Pastors usually give more than they receive, often leaving them feeling unappreciated. What are some practical ways that members can show honor for their pastors?

Vern: In many small churches the pastor ministers to three or more congregations. We as laity need to be content with shouldering the leadership in the pastor’s absence and try to build up the church without criticizing the pastor for not having a more active role.

Our pastors need to be plowing new ground and the laity needs to be part of a nurturing team for the active membership and let the pastor bring in new interest.

An example of this is that my mother’s family became church members because a pastor gave an evangelist series years ago and her parents with their 12 children joined the Adventist church. Now, several generations later, many of the offspring are still active leaders in the Adventist church.

Lay leaders need to nurture the local people and not depend on the pastor to do so. We need to free the pastor up to do evangelism.

Sharon: Our pastor is a kind and gentle leader, as well as a thorough Bible student. He is the pastor of three churches so we don’t see him as often as we would like. Our congregation in Park Rapids shows appreciation to our pastor and his wife by giving them a deep level of love, respect and acceptance.

One of most common frustrations pastors say they experience is that their church isn’t willing to support their vision. What advice can you give for dealing with this type of challenge?

Sharon: It is important that the congregation feels united with the pastor in the direction the church takes. God can unite churches for mission; He can change hearts in a way that amazes everyone. The roles that prayer and the working of the Holy Spirit play are vital in developing a vision for church leadership.

Membership should be willing to prayerfully consider change. Lay leaders can be slow in grasping pastors’ ideas, especially if the pastor is new and isn’t acquainted with the history of the church. The vision of the former pastor could be communicated to the new pastor in hope that open dialogue can build present unity in vision.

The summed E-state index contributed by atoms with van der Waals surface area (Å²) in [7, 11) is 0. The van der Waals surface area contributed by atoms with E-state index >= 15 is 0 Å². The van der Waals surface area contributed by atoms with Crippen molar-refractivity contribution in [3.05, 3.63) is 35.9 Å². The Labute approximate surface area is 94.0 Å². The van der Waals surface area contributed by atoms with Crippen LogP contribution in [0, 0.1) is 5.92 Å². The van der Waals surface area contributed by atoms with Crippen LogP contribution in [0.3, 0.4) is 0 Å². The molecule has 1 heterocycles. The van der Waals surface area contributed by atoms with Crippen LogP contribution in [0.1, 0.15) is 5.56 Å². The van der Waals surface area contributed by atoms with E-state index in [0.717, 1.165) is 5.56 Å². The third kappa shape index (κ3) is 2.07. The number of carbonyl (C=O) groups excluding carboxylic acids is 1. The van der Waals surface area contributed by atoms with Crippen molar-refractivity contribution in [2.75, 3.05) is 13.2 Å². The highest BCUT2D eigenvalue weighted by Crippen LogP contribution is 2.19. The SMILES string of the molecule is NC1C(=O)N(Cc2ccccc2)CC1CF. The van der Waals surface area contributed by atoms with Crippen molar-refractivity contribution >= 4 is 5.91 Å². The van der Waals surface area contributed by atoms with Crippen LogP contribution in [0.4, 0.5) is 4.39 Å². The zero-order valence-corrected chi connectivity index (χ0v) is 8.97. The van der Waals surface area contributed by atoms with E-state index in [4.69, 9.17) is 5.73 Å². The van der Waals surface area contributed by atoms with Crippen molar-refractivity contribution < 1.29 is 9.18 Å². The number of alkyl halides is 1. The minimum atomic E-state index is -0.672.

Time and relationships seem to build trust between pastoral leadership and laity. Most important of all is for lay leaders to communicate with God daily in Bible study and prayer so that they can clearly see the leading of the Holy Spirit as it relates to church plans and vision.

How do you see the role of an elder in relation to modeling and respect for both established and new church leadership at all levels?

Vern: If we really feel that the Lord is coming we need to become more earnest about doing the Lord’s work instead of emphasizing temporal accumulations that will fade away when He comes. Only what is done for Christ has any lasting value. The souls that we influence for Jesus will last for eternity.

The local elders need to take more of a role in church leadership to free up the pastors to enlarge the borders of our churches. God is in control of the shifts of leadership and He will guide the church for the future. The Bible says that God puts up kings and He takes kings down again—this applies to leadership as well. This is God’s church and we must do all we can to support it.

As church members, if we don’t like the church leadership on any level, we must not quit the church. We must determine to stay faithful to God and His church until our life on this earth is finished.